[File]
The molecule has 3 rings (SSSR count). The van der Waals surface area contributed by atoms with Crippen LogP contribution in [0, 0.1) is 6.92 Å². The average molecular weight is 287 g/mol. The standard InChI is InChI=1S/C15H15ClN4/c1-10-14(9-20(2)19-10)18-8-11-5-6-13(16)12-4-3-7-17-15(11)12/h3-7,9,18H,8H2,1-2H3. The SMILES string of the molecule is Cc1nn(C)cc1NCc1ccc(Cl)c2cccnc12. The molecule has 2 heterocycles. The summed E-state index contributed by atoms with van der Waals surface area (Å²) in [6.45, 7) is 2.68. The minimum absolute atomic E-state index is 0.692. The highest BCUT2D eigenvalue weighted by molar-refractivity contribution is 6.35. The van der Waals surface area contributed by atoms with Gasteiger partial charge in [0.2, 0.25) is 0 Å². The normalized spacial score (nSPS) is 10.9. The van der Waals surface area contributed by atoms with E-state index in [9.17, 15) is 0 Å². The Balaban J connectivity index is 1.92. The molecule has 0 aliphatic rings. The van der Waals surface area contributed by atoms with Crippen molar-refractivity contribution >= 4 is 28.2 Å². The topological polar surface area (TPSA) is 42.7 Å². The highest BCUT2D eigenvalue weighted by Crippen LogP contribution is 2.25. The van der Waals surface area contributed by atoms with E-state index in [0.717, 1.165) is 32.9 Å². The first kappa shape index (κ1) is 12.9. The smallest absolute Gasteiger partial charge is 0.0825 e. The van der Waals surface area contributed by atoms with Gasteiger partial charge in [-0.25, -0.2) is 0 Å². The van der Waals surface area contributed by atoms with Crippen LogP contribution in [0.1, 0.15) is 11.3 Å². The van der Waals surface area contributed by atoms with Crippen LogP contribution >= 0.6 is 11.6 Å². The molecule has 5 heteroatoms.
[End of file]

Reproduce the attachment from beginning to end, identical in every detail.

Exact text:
The molecule has 3 rings (SSSR count). The van der Waals surface area contributed by atoms with Crippen LogP contribution in [0, 0.1) is 6.92 Å². The average molecular weight is 287 g/mol. The standard InChI is InChI=1S/C15H15ClN4/c1-10-14(9-20(2)19-10)18-8-11-5-6-13(16)12-4-3-7-17-15(11)12/h3-7,9,18H,8H2,1-2H3. The SMILES string of the molecule is Cc1nn(C)cc1NCc1ccc(Cl)c2cccnc12. The molecule has 2 heterocycles. The summed E-state index contributed by atoms with van der Waals surface area (Å²) in [6.45, 7) is 2.68. The minimum absolute atomic E-state index is 0.692. The highest BCUT2D eigenvalue weighted by molar-refractivity contribution is 6.35. The van der Waals surface area contributed by atoms with Gasteiger partial charge in [0.2, 0.25) is 0 Å². The normalized spacial score (nSPS) is 10.9. The van der Waals surface area contributed by atoms with E-state index in [9.17, 15) is 0 Å². The Balaban J connectivity index is 1.92. The molecule has 0 aliphatic rings. The van der Waals surface area contributed by atoms with Crippen molar-refractivity contribution >= 4 is 28.2 Å². The topological polar surface area (TPSA) is 42.7 Å². The highest BCUT2D eigenvalue weighted by Crippen LogP contribution is 2.25. The van der Waals surface area contributed by atoms with E-state index in [0.717, 1.165) is 32.9 Å². The first kappa shape index (κ1) is 12.9. The smallest absolute Gasteiger partial charge is 0.0825 e. The van der Waals surface area contributed by atoms with Gasteiger partial charge in [-0.25, -0.2) is 0 Å². The van der Waals surface area contributed by atoms with Crippen LogP contribution in [0.1, 0.15) is 11.3 Å². The van der Waals surface area contributed by atoms with Crippen LogP contribution >= 0.6 is 11.6 Å². The molecule has 5 heteroatoms.